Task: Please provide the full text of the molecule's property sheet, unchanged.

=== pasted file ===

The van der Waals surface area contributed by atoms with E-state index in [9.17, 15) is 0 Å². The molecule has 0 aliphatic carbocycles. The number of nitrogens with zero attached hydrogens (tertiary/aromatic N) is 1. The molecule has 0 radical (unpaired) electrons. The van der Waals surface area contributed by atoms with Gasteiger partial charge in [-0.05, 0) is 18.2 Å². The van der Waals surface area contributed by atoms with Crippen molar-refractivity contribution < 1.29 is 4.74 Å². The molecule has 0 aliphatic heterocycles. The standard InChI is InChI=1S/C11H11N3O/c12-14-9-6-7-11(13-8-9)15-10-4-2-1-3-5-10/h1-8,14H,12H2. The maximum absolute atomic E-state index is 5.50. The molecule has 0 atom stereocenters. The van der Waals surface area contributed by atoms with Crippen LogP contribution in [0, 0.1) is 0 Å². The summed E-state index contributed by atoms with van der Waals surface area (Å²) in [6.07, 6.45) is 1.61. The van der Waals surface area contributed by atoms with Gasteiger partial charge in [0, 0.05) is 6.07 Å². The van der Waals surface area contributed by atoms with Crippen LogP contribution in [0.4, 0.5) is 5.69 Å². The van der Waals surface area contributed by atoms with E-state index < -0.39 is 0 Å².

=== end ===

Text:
The van der Waals surface area contributed by atoms with E-state index in [9.17, 15) is 0 Å². The molecule has 0 aliphatic carbocycles. The number of nitrogens with zero attached hydrogens (tertiary/aromatic N) is 1. The molecule has 0 radical (unpaired) electrons. The van der Waals surface area contributed by atoms with Gasteiger partial charge in [-0.05, 0) is 18.2 Å². The van der Waals surface area contributed by atoms with Crippen molar-refractivity contribution < 1.29 is 4.74 Å². The molecule has 0 aliphatic heterocycles. The standard InChI is InChI=1S/C11H11N3O/c12-14-9-6-7-11(13-8-9)15-10-4-2-1-3-5-10/h1-8,14H,12H2. The maximum absolute atomic E-state index is 5.50. The molecule has 0 atom stereocenters. The van der Waals surface area contributed by atoms with Crippen LogP contribution in [0, 0.1) is 0 Å². The summed E-state index contributed by atoms with van der Waals surface area (Å²) in [6.07, 6.45) is 1.61. The van der Waals surface area contributed by atoms with Gasteiger partial charge in [0, 0.05) is 6.07 Å². The van der Waals surface area contributed by atoms with Crippen LogP contribution in [0.4, 0.5) is 5.69 Å². The van der Waals surface area contributed by atoms with E-state index < -0.39 is 0 Å².